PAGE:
I am not a big risk taker by nature. Everything I know about crab fishing is from watching Deadliest Catch on the Discovery Channel, and there is no way on God's green earth that you would be able to get me on one of those boats. Noo thank you. While I drive a mean Honda Civic stick shift in Cleveland traffic, I am certainly not a NASCAR driver. I like to do fun things and I don't think I am boring, but Risk is not my middle is Aileen. But I have come to realize that risk is not always a bad thing. There is a big difference between working in one of the world's deadliest jobs and librarian professional development.

Measured and calculated risk can actually be good. Don't get me wrong it is scary, but it can be good for you. Sometimes after weighing the options you need to take the professional risks to grow. Sometimes those risks are small like writing a blog, journal article, review, etc. Sometimes those risks can be larger like speaking at conference or being watched live via a webconference by your peers. You haven't seen scary until you realize what you look like on TV. I think some of the hardest and scariest risks can involve changing jobs. Can you move cross country for a job, uprooting your spouse's profession and children's school? Can you accept a new position with more responsibilities, duties and growth but still get paid the same (even after negoitations) as your previous position? While some of these decisions may be easier to make than others, they all involve a certain amount of risk.

There are rewards to taking risks. Everything builds upon each other. For example the poster presentation you gave at MLA led to a nice article published in a library journal. Somebody read that article and thought you would be the perfect person to speak to their group about that topic. Even when things don't go as planned and the move you make turns out to be riskier than you intended, it is how you learn from that experience that can make it better. I am not saying that you will always be able to turn lemons into lemonade. But you can make some things work. For example, if you start out in libraries as a cataloger only to later learn that it wasn't your life's calling (as you originally thought), you can take that experience and perhaps work it to fit another job that you might like.

Life is full of risks, and what we do and how we handle it makes us who we are personally and professionally.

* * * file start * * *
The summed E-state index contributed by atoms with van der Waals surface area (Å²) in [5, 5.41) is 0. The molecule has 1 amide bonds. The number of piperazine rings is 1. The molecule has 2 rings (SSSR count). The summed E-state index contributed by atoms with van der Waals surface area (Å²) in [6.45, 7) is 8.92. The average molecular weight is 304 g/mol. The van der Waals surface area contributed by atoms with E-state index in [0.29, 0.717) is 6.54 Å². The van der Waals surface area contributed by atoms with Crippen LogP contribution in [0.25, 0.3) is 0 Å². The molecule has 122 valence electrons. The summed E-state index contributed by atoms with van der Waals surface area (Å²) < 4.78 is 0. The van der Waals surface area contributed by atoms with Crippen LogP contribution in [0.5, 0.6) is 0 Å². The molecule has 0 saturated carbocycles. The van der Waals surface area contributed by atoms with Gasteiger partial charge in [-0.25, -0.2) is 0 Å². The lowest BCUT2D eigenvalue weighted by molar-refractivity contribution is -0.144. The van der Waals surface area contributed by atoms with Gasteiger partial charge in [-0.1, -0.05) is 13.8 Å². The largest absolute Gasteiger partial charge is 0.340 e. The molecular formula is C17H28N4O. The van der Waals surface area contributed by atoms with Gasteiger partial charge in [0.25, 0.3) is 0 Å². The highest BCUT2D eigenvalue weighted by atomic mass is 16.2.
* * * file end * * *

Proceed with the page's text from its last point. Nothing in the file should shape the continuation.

MLANet Down

MLANet is currently having some server issues and has been sporadically up and down. Rest assured the MLA staff know about this problem and they are working on the problem.

If you still need to register for MLA before the Early Bird deadline expires go to:

Please note that MLA email lists and email have NOT been affected by this outage. MLA section, chapter, and committee sites hosted by MLA are also not affected.

Thursday, April 03, 2008

Connotea: Review

This week MLA's Web 2.0 101 class is looking social bookmarking. Coincidentaly Melissa Rethlefsen's review of Connotea (Nature Publishing Group's answer to was just published in the J Med Libr Assoc. 2008 April; 96(2): 175–176. You can read the full text or the PDF for free.

Unlike, Connotea automatically captures and parses the bibliographic metadata (complete citation information for articles, books, blogs, etc.). Librarians who are responsible for author databases might be interested in Connotea to help them with their work.

Standards for Hospital Libraries 2007

The 2007 standards for hospital libraries is out and available online (free) from the Journal of the Medical Library Association.

For those of you who forgot to grab your daily dose of caffeine (like myself), don't forget to look on the left side of the web page (just left of the blue stripe down the side) and you can easily click and view each standard individually. The PDF is also available as well.